Kafue National Park to Hwange, Zimbabwe

12 March 2015

We left Zambia this morning by plane. The river and green falling behind as we flew back to Victoria Falls.  From the air you can see the change when leaving the National Park system to that which is agricultural. Scattered houses and farm building complexes are surmounted by fields. Green houses were prominent in a number of areas with large scale solar grids reflecting back the sun.  Landing again in Victoria Falls, we made a detour via the Cresta SprayView Hotel where we will be staying on our return. The hotel was holding suitcases for several people and has WiFi.

Which obvious explains why I attempted to upload several days worth of photo teasers.

From there it was the paired border crossings and a long drive. In Zimbabwe you can see where some of the large farms used to be. The fence posts enclosing several of the larger fields and ranges are still present but rarely are there more than two connecting wires keeping them upright, mostly it is standing gates providing stability and the outline of what used to be. Out buildings have started to crumble but the main house which is often now in the possession of a senior government official still is bright and maintained.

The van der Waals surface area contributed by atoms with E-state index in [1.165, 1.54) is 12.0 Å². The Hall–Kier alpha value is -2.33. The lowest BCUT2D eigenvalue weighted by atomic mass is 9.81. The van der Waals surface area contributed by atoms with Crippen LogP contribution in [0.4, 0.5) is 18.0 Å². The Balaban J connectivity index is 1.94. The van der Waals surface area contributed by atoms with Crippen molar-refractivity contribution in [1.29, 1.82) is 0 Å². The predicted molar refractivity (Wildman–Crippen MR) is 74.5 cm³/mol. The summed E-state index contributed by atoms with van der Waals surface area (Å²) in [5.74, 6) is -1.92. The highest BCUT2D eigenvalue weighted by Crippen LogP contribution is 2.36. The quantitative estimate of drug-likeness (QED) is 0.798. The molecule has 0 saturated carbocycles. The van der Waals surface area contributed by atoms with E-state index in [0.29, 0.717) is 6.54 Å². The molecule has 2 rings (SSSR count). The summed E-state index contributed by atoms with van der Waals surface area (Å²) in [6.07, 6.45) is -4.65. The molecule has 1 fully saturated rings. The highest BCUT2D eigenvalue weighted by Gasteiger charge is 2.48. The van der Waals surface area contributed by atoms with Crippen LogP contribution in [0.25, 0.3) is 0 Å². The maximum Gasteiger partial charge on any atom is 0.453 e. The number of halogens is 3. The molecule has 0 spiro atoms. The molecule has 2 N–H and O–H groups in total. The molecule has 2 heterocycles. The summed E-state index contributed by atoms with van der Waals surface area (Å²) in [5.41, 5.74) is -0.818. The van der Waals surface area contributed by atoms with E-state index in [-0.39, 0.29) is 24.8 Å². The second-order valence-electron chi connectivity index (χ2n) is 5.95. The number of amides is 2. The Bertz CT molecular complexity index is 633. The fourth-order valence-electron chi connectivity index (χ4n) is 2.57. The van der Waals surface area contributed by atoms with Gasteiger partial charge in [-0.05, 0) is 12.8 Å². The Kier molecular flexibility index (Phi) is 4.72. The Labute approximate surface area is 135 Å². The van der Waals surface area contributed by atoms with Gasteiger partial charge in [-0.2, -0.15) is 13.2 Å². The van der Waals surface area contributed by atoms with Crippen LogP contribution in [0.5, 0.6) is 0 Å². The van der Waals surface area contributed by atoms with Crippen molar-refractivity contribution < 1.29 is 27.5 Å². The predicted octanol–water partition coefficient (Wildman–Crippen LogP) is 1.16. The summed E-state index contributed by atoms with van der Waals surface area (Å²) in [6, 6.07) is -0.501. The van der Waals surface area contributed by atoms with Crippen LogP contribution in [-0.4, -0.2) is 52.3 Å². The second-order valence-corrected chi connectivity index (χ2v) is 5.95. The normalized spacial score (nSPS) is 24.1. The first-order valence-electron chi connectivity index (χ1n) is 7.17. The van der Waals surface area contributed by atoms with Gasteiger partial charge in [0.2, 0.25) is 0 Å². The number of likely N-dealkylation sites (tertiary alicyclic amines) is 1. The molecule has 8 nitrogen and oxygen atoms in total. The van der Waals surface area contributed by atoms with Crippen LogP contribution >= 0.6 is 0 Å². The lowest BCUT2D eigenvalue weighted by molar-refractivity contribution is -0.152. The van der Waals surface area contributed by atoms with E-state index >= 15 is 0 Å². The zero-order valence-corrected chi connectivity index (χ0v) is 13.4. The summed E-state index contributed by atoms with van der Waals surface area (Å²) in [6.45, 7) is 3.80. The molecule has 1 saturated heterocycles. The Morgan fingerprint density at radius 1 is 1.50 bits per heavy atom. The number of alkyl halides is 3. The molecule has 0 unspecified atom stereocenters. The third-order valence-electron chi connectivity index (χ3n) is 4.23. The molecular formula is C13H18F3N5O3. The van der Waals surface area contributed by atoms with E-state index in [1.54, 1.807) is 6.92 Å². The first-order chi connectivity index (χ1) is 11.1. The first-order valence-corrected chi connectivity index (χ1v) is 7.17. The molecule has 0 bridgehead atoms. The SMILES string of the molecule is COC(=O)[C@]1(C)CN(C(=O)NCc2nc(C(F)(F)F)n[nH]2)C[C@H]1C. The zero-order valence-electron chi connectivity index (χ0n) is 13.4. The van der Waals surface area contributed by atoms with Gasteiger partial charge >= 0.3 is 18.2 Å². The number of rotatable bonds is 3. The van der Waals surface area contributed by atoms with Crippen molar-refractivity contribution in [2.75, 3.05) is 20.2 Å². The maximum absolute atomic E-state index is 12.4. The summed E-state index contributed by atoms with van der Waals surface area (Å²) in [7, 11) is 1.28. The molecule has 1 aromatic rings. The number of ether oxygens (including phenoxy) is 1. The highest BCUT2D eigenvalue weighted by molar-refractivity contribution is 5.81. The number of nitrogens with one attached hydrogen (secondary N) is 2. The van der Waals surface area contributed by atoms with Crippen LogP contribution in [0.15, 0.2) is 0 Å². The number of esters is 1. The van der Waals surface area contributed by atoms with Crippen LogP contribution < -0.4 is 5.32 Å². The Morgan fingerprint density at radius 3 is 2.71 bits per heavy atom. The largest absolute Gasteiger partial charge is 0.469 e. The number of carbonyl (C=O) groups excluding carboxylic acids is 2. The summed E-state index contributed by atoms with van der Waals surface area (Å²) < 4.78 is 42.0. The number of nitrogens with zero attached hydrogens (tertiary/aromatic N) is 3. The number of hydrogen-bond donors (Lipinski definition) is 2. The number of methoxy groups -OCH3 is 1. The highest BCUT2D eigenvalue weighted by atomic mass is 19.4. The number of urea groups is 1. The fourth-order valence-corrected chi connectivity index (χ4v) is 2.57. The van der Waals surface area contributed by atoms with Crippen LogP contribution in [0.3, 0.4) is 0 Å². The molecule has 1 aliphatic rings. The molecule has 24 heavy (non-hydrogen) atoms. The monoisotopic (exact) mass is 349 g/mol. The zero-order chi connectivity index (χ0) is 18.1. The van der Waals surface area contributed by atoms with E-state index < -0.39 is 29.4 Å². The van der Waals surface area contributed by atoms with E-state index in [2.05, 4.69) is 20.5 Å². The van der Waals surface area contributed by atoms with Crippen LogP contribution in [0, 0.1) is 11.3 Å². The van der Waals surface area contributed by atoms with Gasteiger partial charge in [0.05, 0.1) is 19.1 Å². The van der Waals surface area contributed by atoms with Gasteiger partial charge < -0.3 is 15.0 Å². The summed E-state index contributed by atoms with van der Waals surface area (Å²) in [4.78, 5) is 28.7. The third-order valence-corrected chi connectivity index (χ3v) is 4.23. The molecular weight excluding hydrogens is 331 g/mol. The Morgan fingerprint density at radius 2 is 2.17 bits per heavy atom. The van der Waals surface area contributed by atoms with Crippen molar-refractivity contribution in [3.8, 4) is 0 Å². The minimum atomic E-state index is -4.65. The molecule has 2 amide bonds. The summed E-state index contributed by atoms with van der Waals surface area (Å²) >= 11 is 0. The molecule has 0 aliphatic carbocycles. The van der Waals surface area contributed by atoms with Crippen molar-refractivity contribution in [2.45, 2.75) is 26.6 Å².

Our bus brought us to the edge of Hwange National Park after passing multiple police check points (spot fines help keep the government afloat) and the coal mining areas. We saw rail lines for the first time. The crossings are open and are managed by the “stop, look and dash across” method. School children were walking along the main road, many having 6 km each way to school from their local villages.

From the edge of the park it was transfer to safari vehicles (Nissan this time) to bump along rutted and dry “roads” for 40 minutes to reach Kashawe East Camp. It is called a tented camp; the individual cabins might have tents as part of their infrastructure but the floors, furnishings and sanitary facilities are certainly well beyond a basic tent. Our deck looked out over the valley below.

After dropping off our gear we headed out to see who and what was about in the park. The answer? Giraffes, Elephants, Zebras, Birds (lots of weaver types with trees full of nests) and the Scrub Hare. 

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